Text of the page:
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UN slams Bahrain’s clampdown on protestors

sinager muhimThe UN has censured Bahrain’s crackdown on demonstrators, warning “serious consequences” in anticipation of a protest planned for August 14, a statement reads.

“They also provide for banning sit-ins, rallies and gatherings in the capital Manama,” spokesperson for the UN High Commissioner for Human Rights, Cécile Pouilly, said in a statement.

The stricter penalties for protests, which were enacted on July 31, are amendments to the 2006 Law on the Protection of Society from Acts of Terrorism. The revisions also include increasing the detention period for committing or inciting an act of terrorism.

But critics believe the toughened laws will be used against peaceful protesters – not just those committing “terrorist” activities.

The UN expressed concern that the amendments – which are supposedly intended to protect the population from terrorism – may negatively impact human rights.

“We reiterate that the right to nationality is a fundamental right protected by Article 15 of the Universal Declaration of Human Rights, which provides that no one shall be arbitrarily deprived of his or her nationality,” said Pouilly.

“Arbitrary deprivation of nationality may also lead to statelessness with serious consequences.”

A joint open letter signed in anticipation of next Wednesday’s protests was co-signed by international NGOs and five Bahrain-based human rights groups. It described the human rights situation in the country as having “rapidly deteriorated” ahead of the demonstrations.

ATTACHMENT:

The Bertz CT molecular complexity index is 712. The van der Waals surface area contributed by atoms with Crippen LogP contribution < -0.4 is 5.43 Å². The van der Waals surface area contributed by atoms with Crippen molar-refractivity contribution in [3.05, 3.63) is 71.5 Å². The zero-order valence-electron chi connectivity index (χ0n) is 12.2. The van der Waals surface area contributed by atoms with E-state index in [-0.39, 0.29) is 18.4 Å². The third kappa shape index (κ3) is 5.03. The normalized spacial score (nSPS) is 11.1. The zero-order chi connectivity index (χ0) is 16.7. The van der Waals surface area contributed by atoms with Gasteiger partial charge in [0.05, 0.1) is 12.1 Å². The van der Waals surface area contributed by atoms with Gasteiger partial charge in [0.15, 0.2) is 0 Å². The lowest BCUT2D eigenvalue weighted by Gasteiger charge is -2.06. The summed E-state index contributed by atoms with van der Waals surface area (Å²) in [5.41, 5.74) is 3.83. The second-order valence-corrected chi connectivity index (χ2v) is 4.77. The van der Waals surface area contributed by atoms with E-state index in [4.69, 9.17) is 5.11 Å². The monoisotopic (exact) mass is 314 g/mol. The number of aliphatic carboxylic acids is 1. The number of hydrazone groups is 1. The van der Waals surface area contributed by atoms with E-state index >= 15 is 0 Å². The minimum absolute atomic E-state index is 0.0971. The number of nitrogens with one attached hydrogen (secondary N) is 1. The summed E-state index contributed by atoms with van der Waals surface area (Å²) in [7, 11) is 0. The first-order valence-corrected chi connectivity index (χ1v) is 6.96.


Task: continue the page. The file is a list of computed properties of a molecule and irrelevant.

“We urge international human rights organizations to attempt to visit Bahrain over the coming week, in order to document and monitor ongoing protests, especially on August 14 when Bahrain is expected to come under lockdown,” the letter stated, calling for authorities to hold back from forceful restraint or the use of birdshot and tear gas.

Pouilly also urged “respect for freedom of expression and peaceful assembly.”

The Bahraini uprising began in mid-February 2011, when the people, inspired by the popular revolutions that toppled the dictators of Tunisia and Egypt, started holding massive anti-government demonstrations.


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